OK. We all know there are levels of pain. Different types of pain. So how we respond to each is different.
There is the ‘stub your toe’, where you grumble or let lose a few bad words. You can rub that pain away or at least ease it. It will only hang around for a few minutes. It might remind you if you put some socks or shoes on, but you can express that pain.
Then you have the pain that is ‘chronic’, it is there all day, every day. It varies in strength; it ebbs and flows. After a few years it is just part of normal life. You can talk about it; you can try different things to make life a little easier. You have to adjust your mind-set to accommodate.
Then there is the “seeing stars” pain. I have had lots of those. I can remember the first time it happened. I thought to myself, “it’s true, you do see stars”! By the time you get past the “stars” the pain is already subsiding and you can continue on with whatever you were doing. Let me qualify that a little. If whatever causes the pain only happens once, but repeated jolts at a fast pace will cause the pain to hang around, maybe for days.
Then you have the excruciating pain, such as spilling 400° grease on your body. That pain is realized seconds after the spill and will make you scream your head off, and will send you looking for relief within a minute.
Then you have that pain that is an abrupt shock, a surprise. It is a pain that stupefies your mental function. It stops everything. You can’t express it! You can’t grunt or cry out. You can’t even breathe! I have experienced that type of pain only a few times. If I am standing then it brings me to my knees. If I am sitting it freezes me. I wonder if my eyes pop out, I wonder what my expression is? Rarely, when it has happened, could I cry instantly. It is after, when the pain is getting to a bearable level, that I can cry or feel anything but the pain. It is not until then that I can communicate a problem.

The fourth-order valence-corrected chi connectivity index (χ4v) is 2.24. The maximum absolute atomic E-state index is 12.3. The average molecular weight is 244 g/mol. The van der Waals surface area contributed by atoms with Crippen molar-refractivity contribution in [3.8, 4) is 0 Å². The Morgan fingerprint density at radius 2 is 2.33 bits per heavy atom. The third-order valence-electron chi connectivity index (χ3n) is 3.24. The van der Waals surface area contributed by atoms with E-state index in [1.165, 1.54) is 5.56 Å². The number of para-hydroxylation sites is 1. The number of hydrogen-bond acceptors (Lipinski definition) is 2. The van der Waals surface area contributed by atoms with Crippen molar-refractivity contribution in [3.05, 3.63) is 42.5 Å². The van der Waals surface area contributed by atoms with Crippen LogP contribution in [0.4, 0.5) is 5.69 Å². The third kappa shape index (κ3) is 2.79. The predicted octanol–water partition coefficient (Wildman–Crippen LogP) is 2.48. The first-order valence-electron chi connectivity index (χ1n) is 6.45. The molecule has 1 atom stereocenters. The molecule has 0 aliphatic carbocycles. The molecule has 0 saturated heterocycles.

This type of pain hit me today and it got my mind to pondering the whys. Why did I just not vocalize the instant pain? Why could I not tell the husband? Why could I not just move myself? 02/05/2018 Update
Now that my medicine is taking effect I can look back and digest what went through my mind. First, I can remember thinking that was weird, and ‘it’ hit my tailbone. Of all the places to hit me, my tailbone? I can even remember thinking why didn’t that spring jab me on my butt cheek, why did it have to pick my tailbone? Then I can remember thinking that all I can feel is pain! I was in public, no screaming, no tears! So I chose not to tell my husband, or the waiter. At first it was because I did not have the mental ability to do so; then it was because I did not want to embarrass him. They didn’t need to know that I was hanging on with barely a thread of sanity. After a minute, my mind went to logistics. How am I going to sit back down off my hands and scoot out of the booth? Will I be able to walk?
All those thoughts and worries took maybe a few seconds. Then I started my arsenal of “how to get through the next few minutes”. Breath; smile or not grimace at least; no screaming or crying. — “You can do this, you have before, this is no different from before.” — “Don’t look down or you will cry, keep looking across the room!” — “Don’t look anyone in the eye.” That takes a little longer than the first thoughts. That takes some practice.